Repentance is an essential mark or characteristic of a Christian. Not only must we repent to be saved (Mk. 1:15; Acts 11:18; 20:21), but the Christian life is characterized by repentance. This characterization is seen in two ways: first, by producing good works that are keeping with, or that evidence, true repentance (Acts 26:20), and second, by confessing and repenting of sin when we do sin (Heb. 12:1-2; 1 Jn. 1:9).
What exactly is repentance? How is it defined? Repentance is a change of mind, wrought by God’s grace, that causes us to view sin differently – from loving it to hating it. This change of mind is accompanied with a turning toward God and trusting (faith) in His promises. “For they themselves report about us what kind of a reception we had with you, and how you turned to God from idols to serve a living and true God, and to wait for His Son from heaven, whom He raised from the dead, that is Jesus, who rescues us from the wrath to come” (1 Thess. 1:9-10). The Shorter Catechism provides an excellent definition for us:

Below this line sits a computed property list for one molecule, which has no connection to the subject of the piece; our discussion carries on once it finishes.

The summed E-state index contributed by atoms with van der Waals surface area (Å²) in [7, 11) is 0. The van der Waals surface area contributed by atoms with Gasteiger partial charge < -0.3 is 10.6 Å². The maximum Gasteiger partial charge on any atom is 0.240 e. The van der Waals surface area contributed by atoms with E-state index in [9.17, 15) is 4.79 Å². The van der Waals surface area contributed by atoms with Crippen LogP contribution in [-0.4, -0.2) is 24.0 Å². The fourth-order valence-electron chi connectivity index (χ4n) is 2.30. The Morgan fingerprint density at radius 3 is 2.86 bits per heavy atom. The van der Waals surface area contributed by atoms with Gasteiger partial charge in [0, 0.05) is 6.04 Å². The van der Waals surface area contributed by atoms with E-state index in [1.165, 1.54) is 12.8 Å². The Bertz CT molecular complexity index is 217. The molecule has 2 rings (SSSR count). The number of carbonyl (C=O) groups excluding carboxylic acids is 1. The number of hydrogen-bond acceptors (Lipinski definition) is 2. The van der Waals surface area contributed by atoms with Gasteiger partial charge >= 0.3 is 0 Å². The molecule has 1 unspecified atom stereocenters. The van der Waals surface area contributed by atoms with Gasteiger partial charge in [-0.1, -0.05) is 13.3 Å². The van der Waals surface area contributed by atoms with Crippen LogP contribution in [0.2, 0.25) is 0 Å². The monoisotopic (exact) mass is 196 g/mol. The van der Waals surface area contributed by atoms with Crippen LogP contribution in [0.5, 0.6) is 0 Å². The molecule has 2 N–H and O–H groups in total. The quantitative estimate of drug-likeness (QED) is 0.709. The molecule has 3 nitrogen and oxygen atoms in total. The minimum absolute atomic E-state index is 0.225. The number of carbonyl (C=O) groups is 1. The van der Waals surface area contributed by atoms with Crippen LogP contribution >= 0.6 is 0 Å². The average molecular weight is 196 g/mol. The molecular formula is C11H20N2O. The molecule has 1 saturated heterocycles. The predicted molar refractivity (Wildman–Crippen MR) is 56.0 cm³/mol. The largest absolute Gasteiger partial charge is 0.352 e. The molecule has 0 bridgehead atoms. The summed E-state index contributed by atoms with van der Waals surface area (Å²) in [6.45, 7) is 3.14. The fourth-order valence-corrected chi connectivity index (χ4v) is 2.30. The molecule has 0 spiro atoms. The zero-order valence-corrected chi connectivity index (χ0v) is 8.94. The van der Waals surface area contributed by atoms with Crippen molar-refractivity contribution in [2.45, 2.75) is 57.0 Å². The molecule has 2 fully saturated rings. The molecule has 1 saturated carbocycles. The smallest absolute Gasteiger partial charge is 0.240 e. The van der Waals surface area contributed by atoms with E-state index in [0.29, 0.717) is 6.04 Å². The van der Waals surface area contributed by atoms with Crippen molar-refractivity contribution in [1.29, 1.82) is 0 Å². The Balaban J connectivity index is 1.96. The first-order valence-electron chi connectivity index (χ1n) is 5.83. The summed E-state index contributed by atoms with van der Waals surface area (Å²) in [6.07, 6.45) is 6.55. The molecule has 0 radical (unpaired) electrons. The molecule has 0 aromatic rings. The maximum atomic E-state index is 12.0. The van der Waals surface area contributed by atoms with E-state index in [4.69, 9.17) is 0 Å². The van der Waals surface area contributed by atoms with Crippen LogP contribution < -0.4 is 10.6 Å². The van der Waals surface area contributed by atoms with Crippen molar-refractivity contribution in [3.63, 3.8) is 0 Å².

Q. 87. What is repentance unto life?
A. Repentance unto life is a saving grace, whereby a sinner, out of a true sense of his sin, and apprehension of the mercy of God in Christ, doth, with grief and hatred of his sin, turn from it unto God, with full purpose of, and endeavor after, new obedience.
Repentance, then, is evidenced by conviction of sin and its consequences, as that which brings displeasure to God, and a whole-hearted desire to live unto God in a manner pleasing to Him, because of the grace and mercy He has shown to us in and through Christ. True repentance is that which flows from godly sorrow, leading to life, but sorrow of the world leads only to death (2 Cor. 7:9-10).